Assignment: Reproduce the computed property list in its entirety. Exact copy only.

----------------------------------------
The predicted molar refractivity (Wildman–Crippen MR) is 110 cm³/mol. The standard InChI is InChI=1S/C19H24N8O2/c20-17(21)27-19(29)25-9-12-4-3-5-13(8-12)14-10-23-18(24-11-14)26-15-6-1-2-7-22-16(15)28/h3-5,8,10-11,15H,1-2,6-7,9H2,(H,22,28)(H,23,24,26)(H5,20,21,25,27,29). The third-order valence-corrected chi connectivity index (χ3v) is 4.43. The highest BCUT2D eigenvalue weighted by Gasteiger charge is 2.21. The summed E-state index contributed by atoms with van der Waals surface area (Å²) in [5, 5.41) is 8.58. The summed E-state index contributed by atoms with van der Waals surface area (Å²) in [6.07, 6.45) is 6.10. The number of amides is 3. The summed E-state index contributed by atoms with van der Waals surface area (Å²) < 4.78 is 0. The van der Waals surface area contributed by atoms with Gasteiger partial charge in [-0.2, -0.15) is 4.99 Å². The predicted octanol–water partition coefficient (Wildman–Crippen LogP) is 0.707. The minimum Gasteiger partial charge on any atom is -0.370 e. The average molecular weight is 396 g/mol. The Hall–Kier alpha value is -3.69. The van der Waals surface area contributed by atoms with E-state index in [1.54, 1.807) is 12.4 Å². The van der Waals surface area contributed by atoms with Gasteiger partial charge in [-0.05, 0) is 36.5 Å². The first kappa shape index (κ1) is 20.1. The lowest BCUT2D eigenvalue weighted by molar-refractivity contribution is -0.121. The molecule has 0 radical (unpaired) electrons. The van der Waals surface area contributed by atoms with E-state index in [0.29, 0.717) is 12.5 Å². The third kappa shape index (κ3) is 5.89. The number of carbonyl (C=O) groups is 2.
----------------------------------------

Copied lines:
The predicted molar refractivity (Wildman–Crippen MR) is 110 cm³/mol. The standard InChI is InChI=1S/C19H24N8O2/c20-17(21)27-19(29)25-9-12-4-3-5-13(8-12)14-10-23-18(24-11-14)26-15-6-1-2-7-22-16(15)28/h3-5,8,10-11,15H,1-2,6-7,9H2,(H,22,28)(H,23,24,26)(H5,20,21,25,27,29). The third-order valence-corrected chi connectivity index (χ3v) is 4.43. The highest BCUT2D eigenvalue weighted by Gasteiger charge is 2.21. The summed E-state index contributed by atoms with van der Waals surface area (Å²) in [5, 5.41) is 8.58. The summed E-state index contributed by atoms with van der Waals surface area (Å²) in [6.07, 6.45) is 6.10. The number of amides is 3. The summed E-state index contributed by atoms with van der Waals surface area (Å²) < 4.78 is 0. The van der Waals surface area contributed by atoms with Gasteiger partial charge in [-0.2, -0.15) is 4.99 Å². The predicted octanol–water partition coefficient (Wildman–Crippen LogP) is 0.707. The minimum Gasteiger partial charge on any atom is -0.370 e. The average molecular weight is 396 g/mol. The Hall–Kier alpha value is -3.69. The van der Waals surface area contributed by atoms with E-state index in [1.54, 1.807) is 12.4 Å². The van der Waals surface area contributed by atoms with Gasteiger partial charge in [-0.05, 0) is 36.5 Å². The first kappa shape index (κ1) is 20.1. The lowest BCUT2D eigenvalue weighted by molar-refractivity contribution is -0.121. The molecule has 0 radical (unpaired) electrons. The van der Waals surface area contributed by atoms with E-state index in [0.29, 0.717) is 12.5 Å². The third kappa shape index (κ3) is 5.89. The number of carbonyl (C=O) groups is 2.